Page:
Here we look at some terms that often crop up in financial reports and explain what they mean.
Gross Domestic Product (GDP) is a way of measuring the health of a country’s economy and represents the total value of everything produced by the companies, including those that are foreign-owned, and the citizens of the country. It is used as a broad measurement of a nation’s overall economic activity, as well as a gauge of a country’s standard of living. It can be compared year on year, or with other countries, to chart progress.
This is debt issued by national governments, in short, an IOU that can be traded in the financial markets. If governments are looking to raise money, they often do so by selling bonds. In the UK, government bonds are referred to as ‘gilt-edged securities’ or often just ‘gilts’. They are considered low risk.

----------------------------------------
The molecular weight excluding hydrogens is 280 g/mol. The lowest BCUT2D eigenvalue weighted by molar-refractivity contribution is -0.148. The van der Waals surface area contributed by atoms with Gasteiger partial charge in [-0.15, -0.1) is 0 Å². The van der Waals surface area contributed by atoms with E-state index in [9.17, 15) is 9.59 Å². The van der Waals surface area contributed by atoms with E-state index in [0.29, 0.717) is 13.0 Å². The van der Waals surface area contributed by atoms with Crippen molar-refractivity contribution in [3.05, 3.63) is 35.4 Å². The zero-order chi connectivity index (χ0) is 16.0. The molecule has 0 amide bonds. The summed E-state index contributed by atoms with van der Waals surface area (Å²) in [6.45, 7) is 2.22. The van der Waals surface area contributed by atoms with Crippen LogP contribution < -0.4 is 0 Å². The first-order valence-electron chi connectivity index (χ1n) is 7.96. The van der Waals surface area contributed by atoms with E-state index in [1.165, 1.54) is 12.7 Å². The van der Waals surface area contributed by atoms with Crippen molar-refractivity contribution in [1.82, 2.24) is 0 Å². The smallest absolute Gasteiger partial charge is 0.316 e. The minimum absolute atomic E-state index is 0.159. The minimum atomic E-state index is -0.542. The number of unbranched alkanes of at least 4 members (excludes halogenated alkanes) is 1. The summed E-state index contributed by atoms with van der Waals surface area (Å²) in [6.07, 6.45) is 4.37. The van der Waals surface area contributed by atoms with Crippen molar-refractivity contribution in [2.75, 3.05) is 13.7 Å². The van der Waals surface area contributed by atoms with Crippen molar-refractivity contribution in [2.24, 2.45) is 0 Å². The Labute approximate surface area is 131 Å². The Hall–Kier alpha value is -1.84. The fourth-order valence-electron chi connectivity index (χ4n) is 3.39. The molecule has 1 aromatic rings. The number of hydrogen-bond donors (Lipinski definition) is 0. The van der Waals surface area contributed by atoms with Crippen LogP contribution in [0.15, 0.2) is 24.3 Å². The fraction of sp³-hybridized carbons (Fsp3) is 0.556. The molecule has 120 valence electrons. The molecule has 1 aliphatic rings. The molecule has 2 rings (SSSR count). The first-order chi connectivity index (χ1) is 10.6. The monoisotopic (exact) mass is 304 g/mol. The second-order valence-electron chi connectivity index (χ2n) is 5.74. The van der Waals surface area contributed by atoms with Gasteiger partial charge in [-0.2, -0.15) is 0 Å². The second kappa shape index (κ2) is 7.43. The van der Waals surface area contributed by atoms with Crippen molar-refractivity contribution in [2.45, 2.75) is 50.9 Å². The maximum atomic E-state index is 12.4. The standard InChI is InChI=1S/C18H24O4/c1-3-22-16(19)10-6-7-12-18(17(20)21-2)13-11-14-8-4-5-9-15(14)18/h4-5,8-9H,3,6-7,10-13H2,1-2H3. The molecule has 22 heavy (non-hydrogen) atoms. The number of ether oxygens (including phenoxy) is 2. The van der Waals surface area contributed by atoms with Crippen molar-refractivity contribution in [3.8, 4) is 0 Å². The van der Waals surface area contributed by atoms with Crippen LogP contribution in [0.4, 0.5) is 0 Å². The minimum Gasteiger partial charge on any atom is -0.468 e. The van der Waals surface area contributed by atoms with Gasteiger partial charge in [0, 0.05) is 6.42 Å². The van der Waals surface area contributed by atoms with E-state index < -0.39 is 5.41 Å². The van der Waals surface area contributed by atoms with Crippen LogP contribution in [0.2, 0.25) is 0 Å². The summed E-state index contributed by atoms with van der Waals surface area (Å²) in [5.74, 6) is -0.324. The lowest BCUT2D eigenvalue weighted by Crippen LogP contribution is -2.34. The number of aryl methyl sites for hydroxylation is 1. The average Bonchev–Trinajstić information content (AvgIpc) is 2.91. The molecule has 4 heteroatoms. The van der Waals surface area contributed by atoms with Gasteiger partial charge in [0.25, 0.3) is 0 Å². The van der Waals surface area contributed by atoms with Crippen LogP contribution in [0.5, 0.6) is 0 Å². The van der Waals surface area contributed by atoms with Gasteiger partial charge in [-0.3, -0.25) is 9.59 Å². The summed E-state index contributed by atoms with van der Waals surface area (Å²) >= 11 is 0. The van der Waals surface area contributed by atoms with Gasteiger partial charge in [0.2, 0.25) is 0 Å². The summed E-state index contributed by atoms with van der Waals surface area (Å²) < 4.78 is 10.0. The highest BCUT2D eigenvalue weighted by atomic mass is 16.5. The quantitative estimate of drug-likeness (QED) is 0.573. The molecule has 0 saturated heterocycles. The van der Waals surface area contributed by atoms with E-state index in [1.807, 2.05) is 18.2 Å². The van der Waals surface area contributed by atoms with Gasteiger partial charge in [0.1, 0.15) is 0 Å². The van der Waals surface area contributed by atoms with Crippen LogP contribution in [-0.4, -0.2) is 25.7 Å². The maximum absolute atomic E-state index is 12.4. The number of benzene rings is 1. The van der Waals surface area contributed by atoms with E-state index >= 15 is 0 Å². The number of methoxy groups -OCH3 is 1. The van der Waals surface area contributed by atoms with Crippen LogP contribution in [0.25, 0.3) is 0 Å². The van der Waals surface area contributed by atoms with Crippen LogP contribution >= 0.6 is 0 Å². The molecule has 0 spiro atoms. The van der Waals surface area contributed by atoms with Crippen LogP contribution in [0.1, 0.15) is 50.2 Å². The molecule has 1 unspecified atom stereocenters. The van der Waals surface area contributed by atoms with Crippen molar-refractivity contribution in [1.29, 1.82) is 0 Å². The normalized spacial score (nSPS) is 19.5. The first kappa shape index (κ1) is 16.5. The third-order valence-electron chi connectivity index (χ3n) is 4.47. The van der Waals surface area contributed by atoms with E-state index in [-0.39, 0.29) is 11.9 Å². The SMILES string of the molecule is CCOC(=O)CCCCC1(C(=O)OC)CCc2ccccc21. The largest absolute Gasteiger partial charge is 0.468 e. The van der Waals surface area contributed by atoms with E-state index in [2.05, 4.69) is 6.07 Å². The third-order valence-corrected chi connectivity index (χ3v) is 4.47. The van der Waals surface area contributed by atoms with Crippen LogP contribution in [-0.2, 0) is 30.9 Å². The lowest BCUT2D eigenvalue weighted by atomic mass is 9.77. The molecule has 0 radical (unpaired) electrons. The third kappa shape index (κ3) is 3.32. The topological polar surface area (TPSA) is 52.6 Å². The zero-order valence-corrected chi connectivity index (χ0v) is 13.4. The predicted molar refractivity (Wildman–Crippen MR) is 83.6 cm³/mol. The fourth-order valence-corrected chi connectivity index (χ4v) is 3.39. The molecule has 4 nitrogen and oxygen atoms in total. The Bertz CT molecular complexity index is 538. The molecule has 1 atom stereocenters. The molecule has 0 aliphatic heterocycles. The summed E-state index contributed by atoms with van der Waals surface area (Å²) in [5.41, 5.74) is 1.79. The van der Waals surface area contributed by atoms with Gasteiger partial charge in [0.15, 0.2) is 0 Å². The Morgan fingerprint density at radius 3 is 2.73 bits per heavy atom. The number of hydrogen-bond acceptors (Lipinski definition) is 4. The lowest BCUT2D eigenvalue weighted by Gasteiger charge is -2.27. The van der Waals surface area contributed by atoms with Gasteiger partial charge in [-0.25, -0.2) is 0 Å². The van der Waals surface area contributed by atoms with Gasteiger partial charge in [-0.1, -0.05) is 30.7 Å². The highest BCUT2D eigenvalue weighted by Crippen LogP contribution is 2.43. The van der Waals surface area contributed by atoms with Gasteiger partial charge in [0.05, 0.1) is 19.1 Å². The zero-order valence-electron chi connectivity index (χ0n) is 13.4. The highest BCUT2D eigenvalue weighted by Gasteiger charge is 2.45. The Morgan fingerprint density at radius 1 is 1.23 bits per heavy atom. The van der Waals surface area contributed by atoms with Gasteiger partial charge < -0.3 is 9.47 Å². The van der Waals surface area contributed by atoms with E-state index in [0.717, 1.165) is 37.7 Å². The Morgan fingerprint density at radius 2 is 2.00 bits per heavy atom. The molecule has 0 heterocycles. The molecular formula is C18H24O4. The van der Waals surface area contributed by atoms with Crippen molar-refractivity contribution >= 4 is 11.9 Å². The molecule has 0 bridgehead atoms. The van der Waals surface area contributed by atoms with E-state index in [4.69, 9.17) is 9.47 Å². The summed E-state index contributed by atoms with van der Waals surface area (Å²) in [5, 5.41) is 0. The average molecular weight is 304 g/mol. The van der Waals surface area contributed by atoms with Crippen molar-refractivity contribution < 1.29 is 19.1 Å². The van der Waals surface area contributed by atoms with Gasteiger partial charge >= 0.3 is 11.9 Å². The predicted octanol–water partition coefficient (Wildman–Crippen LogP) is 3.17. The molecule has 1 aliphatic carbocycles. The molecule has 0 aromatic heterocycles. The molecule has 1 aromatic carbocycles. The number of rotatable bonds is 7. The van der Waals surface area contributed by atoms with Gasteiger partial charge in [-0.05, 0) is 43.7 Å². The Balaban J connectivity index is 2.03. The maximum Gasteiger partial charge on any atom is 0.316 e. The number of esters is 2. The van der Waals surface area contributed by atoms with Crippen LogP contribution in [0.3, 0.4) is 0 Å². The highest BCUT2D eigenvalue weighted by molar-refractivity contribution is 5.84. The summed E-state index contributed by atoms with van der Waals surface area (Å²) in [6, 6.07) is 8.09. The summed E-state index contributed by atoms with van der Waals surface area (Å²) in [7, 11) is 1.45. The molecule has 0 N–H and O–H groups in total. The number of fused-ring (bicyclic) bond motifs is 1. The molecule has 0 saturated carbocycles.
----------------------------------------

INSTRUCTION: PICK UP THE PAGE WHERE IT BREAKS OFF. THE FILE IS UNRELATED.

GUARANTEED INCOME BONDS (National Savings & Investments)
These produce a guaranteed income from a fixed-term investment – typically three to five years. The income can be paid monthly or annually. These are generally considered low-risk investments, but penalties may apply for early withdrawal.